Other big, ugly patterns like the Marabou Muddler, Clouser Minnow, and Matuka Sculpin also work well. The key is to use a streamer pattern you believe in. That allows you to maintain concentration and determination during the inevitable long periods when you are not catching anything but need to be ready should a fish strike. This is important, especially in the often rough weather of early spring and late fall. Cold wind, rain, sleet, and snow can douse the flame of even the most diehard angler. Faith in your fly can keep the candle lit.

When fishing the Woolly Bugger, I get it down deep to where big browns hang out.

A strong tippet and leader ensure I can horse a trout through any tree roots and strong current into the open where I’ll have a chance at playing the fish, perhaps tiring it, and bringing it to my feet. This afternoon the water on this big river looks the same as it always does to me, full of promise and mystery.

Down and deep
I move into position and begin working line out to cast far enough for the bugger to drift long enough to sink down deep under the far bank. Along the bank in the current runs a line of foam, indicating a conveyor belt of current delivering a steady supply of food to the fish below. The fly plops into a small eddy just above the bank and sinks down into the darkness. I maintain contact with the fly by gently keeping light tension on the line as the bugger works down to near the bottom.

πI keep the rod tip just above or even in the water, pointing it toward the route the underwater fly is following. Lifting the rod tip would bring the bugger to the surface, which I don’t want. I can now feel the fly bouncing off rocks by the gentle but slightly rough pings transmitted through the line, the rod, and my hand. Then the fly pauses. At first I think it’s caught on a wad of tree roots, which I know from past experience are down there and hold some big fish. But then I feel a slight tug, ever so slight, and I know it’s a trout. I pull my rod back quickly and firmly upstream, parallel to the water, to set the hook. Then comes a throbbing that jumps up the line as the brown rattles its head and tries to pull even farther back into the tangle and undercut.

I steadily back away from the bank, giving the big fish no line, until I feel the branches of willows brushing my back from the bank behind me. The powerful trout fights to stay deep in the pool, and it’s like dragging a brick through thick cement. Then the line slackens—have I lost the fish?—but only because the brown has raced toward the water surface. The huge fish, wild and angry, rips clear of the river, shaking its broad flanks and sending water droplets onto the grasses nearby. The trout slams back into the river with a splash before leaping and crashing downstream, sucking line out of my reel until I’m into my backing. I clatter along the bank and thrash through knee-deep water, chasing the fish, rod pointing directly at its fleeing form. Forty yards below me the trout stops, sounding the depths of a deep pool.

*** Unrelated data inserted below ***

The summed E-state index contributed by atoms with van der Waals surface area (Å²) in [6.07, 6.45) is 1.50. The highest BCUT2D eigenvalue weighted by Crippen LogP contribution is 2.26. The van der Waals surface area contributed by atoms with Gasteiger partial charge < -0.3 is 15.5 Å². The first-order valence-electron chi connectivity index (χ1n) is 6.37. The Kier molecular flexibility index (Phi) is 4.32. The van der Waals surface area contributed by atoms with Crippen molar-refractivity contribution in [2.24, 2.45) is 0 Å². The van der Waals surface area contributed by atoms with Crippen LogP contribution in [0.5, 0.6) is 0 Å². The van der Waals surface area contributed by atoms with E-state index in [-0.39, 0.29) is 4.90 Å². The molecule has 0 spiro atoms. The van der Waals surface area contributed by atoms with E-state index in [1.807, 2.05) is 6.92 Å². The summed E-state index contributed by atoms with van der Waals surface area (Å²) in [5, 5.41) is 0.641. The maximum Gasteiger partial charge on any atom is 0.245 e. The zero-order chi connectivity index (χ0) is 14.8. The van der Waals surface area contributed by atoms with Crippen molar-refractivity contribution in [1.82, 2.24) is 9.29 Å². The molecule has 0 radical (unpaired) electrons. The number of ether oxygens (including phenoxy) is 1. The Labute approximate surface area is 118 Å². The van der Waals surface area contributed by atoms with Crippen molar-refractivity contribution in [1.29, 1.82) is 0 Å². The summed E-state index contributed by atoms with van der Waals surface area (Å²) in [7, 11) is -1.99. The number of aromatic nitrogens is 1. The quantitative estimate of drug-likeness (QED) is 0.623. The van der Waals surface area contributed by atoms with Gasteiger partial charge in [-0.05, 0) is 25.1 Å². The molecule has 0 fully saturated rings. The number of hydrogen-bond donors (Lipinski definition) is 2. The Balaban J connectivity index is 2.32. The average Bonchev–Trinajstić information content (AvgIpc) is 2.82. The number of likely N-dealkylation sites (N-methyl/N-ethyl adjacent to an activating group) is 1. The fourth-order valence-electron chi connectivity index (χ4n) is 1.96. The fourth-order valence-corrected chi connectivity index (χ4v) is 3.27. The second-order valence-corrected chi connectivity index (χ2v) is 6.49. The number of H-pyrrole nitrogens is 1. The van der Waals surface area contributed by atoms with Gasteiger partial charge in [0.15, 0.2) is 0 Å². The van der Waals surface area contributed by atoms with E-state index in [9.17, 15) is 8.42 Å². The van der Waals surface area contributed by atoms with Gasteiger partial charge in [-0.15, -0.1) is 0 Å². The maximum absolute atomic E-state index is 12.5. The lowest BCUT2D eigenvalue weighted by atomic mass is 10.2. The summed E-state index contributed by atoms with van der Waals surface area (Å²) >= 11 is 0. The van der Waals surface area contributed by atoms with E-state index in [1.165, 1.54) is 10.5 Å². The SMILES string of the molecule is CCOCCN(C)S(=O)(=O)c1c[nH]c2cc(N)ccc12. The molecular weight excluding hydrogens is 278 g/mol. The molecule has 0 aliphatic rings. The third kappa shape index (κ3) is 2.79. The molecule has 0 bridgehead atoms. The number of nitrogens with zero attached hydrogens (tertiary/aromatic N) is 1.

“Got you,” I say to no one.

The brown holds steady, then flies into the air once again before trying to make another run. But each attempt to break free becomes shorter, weaker, until I finally pull the tiring trout to my feet. I drop to my knees in the water as I always do when I want to touch a truly special fish. Sliding my hands into the river and along the brown’s belly, I measure its length against a mark on my rod—later tape-measured at 24 inches. The fish is heavy, solid, and muscular, colored in gold, rich brown, copper, and crimson with black spotting and clean white fin tips. I twist the bugger from the upper jaw, keeping my fingers away from the wicked rows of large, razor-sharp teeth, and wonder at the powerful perfection of this fish. I watch for several seconds as the sunlight glows around the trout’s body like an aura. The fish holds motionless in the water, perhaps aware that its fate now hangs in some strange, far-off balance. I ease it back toward the depths of the river, pointing its head into the current so it can be revived by the flow of water through its gills. Returning energy vibrates through the trout’s body to the tail and up into my hands. I let go and watch the fish slowly swim off and disappear in the darkness on the other side of the stream.

Sure, catching trout with dry flies is a blast. But there is something intoxicating about probing dark, hard-to-reach runs, undercuts, and logjams with a Woolly Bugger. That’s especially true in fall, when browns become territorially aggressive and big rainbows and cutthroat beef up in preparation for the cold, hard times of winter, all of them attacking streamers with abandon.

Though spring and fall are best, the bugger works well any time of year. No matter the season, I can tie on this bulky pattern with confidence that, played down deep into the dark water where arm-length trout lurk, I will eventually make contact and feel that throb in my fly rod that mirrors the hard beating of my heart. Using Woolly Buggers is fly-fishing’s version of hunting for big game. Nothing gives me more pleasure.Bear bullet


John Holt is the author of several Montana trout fishing books including Stalking Trophy Brown Trout. He lives in Livingston.